1Password Finally Introduces Its Anticipated Passkey Management Feature

Tyler Cross
Tyler Cross Senior Writer
Tyler Cross Tyler Cross Senior Writer

The popular password manager company, 1Password, is finally rolling out its long-anticipated passkey management features — though it isn’t a full replacement yet.

Passkeys are ideally a replacement for passwords which lets people ditch the traditional method of keeping track of dozens of passwords that can be hacked, stolen, or forgotten. Millions of passwords are affected by data breaches every single day and companies around the world are working to find a better solution.

Developed by the FIDO Alliance, which includes tech goliaths like Google, Microsoft, and Apple under their belt, passkeys use biometric logins to achieve that goal. This lets you only log in to apps and services yourself using your device’s authentication features, removing the vital security flaws associated with passwords.

1Password isn’t attempting to completely replace passwords yet. This is because the technology simply isn’t capable yet and is still being adopted by different companies. So, they are creating a universal passkey system.

One of the problems that hold passkeys back is that they mostly operate on individual ecosystems, IE Apple’s passkeys only work for the Apple ecosystem. For passkeys to take on mainstream use, they need to have cross-platform functionality — 1Password is attempting to be ahead of the curve with its implementation of universal passkeys.

1Password is launching a beta on June 6, allowing anyone to download and try their passkey system out for Windows — mobile passkey management is still in development. In order to access the beta, you’ll need the 1Password browser extension (which is available on every major browser).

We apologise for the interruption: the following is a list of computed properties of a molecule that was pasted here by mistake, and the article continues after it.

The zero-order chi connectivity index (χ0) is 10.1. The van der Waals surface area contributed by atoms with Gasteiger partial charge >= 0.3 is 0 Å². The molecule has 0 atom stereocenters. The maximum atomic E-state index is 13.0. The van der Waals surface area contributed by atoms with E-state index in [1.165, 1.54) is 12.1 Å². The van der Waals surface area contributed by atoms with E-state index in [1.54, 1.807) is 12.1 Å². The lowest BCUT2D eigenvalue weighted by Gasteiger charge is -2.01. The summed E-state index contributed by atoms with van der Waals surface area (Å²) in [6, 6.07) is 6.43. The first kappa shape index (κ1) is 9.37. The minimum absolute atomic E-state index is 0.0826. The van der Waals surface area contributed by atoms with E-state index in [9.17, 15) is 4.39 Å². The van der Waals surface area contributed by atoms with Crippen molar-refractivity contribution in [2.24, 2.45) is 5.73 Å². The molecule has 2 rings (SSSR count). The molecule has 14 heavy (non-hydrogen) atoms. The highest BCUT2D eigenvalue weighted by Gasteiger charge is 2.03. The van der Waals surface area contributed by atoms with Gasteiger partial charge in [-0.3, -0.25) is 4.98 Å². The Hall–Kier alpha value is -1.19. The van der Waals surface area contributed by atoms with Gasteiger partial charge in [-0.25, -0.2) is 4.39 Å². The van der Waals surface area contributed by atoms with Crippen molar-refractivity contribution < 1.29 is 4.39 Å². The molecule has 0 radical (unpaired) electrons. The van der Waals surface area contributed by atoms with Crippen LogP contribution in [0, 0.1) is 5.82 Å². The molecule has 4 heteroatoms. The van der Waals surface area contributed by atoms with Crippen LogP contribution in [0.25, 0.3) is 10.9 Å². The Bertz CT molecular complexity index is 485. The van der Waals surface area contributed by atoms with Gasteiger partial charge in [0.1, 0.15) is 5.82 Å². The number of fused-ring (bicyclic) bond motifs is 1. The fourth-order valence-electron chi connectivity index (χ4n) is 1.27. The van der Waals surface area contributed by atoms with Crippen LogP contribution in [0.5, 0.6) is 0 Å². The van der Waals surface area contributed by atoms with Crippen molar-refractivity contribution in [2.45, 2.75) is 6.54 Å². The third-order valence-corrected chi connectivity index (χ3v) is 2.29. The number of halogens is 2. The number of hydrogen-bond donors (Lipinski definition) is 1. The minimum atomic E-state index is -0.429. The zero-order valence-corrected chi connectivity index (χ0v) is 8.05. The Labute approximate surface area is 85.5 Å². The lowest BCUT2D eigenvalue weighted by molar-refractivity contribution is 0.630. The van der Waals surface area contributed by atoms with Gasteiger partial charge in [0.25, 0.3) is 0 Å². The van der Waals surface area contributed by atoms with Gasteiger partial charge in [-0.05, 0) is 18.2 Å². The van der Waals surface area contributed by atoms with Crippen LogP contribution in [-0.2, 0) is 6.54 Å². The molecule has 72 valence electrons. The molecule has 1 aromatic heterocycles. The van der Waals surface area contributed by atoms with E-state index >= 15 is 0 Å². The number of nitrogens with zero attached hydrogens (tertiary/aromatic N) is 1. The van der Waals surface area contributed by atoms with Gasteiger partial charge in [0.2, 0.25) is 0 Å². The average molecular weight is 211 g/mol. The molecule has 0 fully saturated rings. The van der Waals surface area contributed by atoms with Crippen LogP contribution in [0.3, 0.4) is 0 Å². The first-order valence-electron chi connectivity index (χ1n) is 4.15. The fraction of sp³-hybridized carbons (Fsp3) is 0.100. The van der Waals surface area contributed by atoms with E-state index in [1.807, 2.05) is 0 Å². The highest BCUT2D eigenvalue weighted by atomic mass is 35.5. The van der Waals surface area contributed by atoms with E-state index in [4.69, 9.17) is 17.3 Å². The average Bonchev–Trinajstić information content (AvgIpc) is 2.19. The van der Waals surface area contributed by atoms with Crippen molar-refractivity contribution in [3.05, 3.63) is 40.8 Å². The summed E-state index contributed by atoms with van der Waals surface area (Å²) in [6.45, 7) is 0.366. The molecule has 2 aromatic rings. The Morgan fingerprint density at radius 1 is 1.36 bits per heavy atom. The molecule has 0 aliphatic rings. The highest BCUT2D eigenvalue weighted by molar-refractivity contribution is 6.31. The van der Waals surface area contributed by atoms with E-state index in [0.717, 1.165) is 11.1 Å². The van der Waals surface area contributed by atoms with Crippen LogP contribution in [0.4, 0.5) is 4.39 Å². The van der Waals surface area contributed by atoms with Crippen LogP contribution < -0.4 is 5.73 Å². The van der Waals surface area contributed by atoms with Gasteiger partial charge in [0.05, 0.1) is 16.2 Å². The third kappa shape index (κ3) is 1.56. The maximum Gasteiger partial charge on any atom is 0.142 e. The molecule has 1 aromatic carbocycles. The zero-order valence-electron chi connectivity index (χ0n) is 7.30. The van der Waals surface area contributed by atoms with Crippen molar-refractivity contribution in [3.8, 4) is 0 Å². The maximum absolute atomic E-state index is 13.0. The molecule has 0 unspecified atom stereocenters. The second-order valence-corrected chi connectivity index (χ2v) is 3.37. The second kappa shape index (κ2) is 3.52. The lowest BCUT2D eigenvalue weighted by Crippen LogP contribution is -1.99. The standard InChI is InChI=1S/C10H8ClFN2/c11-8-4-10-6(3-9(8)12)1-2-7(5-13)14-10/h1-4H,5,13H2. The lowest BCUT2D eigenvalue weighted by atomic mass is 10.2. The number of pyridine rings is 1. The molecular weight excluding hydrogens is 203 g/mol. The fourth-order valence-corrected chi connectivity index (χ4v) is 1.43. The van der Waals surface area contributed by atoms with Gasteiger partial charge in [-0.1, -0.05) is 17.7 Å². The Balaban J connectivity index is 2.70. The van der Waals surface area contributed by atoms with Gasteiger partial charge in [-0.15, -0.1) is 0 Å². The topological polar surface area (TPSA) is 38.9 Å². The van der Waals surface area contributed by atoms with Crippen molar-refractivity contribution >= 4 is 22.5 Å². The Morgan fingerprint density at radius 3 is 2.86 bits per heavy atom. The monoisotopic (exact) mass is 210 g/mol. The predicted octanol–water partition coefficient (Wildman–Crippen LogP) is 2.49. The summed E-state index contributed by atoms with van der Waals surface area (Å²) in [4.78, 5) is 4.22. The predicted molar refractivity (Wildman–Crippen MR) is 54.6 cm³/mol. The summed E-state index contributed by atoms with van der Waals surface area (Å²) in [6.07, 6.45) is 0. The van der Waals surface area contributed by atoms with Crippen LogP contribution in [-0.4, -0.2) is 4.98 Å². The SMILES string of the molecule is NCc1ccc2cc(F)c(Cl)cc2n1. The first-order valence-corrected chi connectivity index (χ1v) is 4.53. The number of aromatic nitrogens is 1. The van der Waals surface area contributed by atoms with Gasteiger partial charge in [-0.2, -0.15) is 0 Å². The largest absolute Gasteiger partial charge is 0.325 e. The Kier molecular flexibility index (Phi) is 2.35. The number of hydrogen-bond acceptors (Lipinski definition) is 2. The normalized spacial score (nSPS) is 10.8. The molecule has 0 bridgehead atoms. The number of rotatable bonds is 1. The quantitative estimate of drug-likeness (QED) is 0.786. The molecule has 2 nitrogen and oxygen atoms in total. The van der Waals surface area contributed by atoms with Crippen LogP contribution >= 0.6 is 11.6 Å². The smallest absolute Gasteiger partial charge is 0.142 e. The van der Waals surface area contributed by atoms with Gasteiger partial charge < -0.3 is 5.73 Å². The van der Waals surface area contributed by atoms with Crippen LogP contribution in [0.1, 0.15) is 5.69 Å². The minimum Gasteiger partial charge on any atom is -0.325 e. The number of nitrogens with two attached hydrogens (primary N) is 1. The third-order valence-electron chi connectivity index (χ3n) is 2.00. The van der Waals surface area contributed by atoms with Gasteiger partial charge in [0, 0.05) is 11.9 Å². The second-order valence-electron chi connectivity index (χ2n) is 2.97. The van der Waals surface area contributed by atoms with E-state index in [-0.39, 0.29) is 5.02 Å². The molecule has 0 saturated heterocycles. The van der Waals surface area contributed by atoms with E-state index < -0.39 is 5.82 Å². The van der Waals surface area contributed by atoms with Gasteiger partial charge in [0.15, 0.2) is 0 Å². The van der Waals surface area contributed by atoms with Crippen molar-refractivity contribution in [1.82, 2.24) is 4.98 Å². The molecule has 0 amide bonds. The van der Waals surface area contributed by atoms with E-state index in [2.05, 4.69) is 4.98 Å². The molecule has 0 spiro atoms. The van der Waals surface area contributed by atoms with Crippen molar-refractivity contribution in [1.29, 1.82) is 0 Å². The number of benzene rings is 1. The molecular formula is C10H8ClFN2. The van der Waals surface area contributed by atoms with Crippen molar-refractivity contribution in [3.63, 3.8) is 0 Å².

If you sign up for the beta, you’ll be able to log into your 1Password account using biometric logins like Apple FaceID, the fingerprint sensors of your laptops or Android phones, or Windows Hello. More features, such as replacing your master password with a passkey, will be rolled out in time.

Other password managers are shifting to passkeys as well, including Google and Dashlane.

About the Author
Tyler Cross
Tyler Cross
Senior Writer

About the Author

Tyler is a writer at SafetyDetectives with a passion for researching all things tech and cybersecurity. Prior to joining the SafetyDetectives team, he worked with cybersecurity products hands-on for more than five years, including password managers, antiviruses, and VPNs and learned everything about their use cases and function. When he isn't working as a "SafetyDetective", he enjoys studying history, researching investment opportunities, writing novels, and playing Dungeons and Dragons with friends."

Leave a Comment